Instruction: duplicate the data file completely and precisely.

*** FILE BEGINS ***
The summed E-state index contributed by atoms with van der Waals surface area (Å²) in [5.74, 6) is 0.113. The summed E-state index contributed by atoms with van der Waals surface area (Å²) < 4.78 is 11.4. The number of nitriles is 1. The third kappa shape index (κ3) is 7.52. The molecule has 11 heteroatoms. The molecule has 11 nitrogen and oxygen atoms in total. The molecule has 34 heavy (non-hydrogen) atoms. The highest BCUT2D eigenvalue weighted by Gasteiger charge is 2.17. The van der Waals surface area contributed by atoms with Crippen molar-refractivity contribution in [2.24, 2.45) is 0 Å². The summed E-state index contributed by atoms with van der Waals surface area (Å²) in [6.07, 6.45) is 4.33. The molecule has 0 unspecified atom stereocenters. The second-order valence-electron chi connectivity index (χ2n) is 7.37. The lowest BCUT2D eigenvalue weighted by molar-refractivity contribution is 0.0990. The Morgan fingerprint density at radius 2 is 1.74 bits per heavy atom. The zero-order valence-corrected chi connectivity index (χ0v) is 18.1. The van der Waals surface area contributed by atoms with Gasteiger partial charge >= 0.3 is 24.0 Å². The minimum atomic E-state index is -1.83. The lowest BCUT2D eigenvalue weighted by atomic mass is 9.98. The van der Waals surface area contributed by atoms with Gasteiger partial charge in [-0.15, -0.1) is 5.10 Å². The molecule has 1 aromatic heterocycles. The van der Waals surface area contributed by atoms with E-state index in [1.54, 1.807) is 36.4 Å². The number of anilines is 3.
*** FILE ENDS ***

The summed E-state index contributed by atoms with van der Waals surface area (Å²) in [5.74, 6) is 0.113. The summed E-state index contributed by atoms with van der Waals surface area (Å²) < 4.78 is 11.4. The number of nitriles is 1. The third kappa shape index (κ3) is 7.52. The molecule has 11 heteroatoms. The molecule has 11 nitrogen and oxygen atoms in total. The molecule has 34 heavy (non-hydrogen) atoms. The highest BCUT2D eigenvalue weighted by Gasteiger charge is 2.17. The van der Waals surface area contributed by atoms with Crippen molar-refractivity contribution in [2.24, 2.45) is 0 Å². The summed E-state index contributed by atoms with van der Waals surface area (Å²) in [6.07, 6.45) is 4.33. The molecule has 0 unspecified atom stereocenters. The second-order valence-electron chi connectivity index (χ2n) is 7.37. The lowest BCUT2D eigenvalue weighted by molar-refractivity contribution is 0.0990. The Morgan fingerprint density at radius 2 is 1.74 bits per heavy atom. The zero-order valence-corrected chi connectivity index (χ0v) is 18.1. The van der Waals surface area contributed by atoms with Gasteiger partial charge >= 0.3 is 24.0 Å². The minimum atomic E-state index is -1.83. The lowest BCUT2D eigenvalue weighted by atomic mass is 9.98. The van der Waals surface area contributed by atoms with Gasteiger partial charge in [-0.15, -0.1) is 5.10 Å². The molecule has 1 aromatic heterocycles. The van der Waals surface area contributed by atoms with E-state index in [1.54, 1.807) is 36.4 Å². The number of anilines is 3.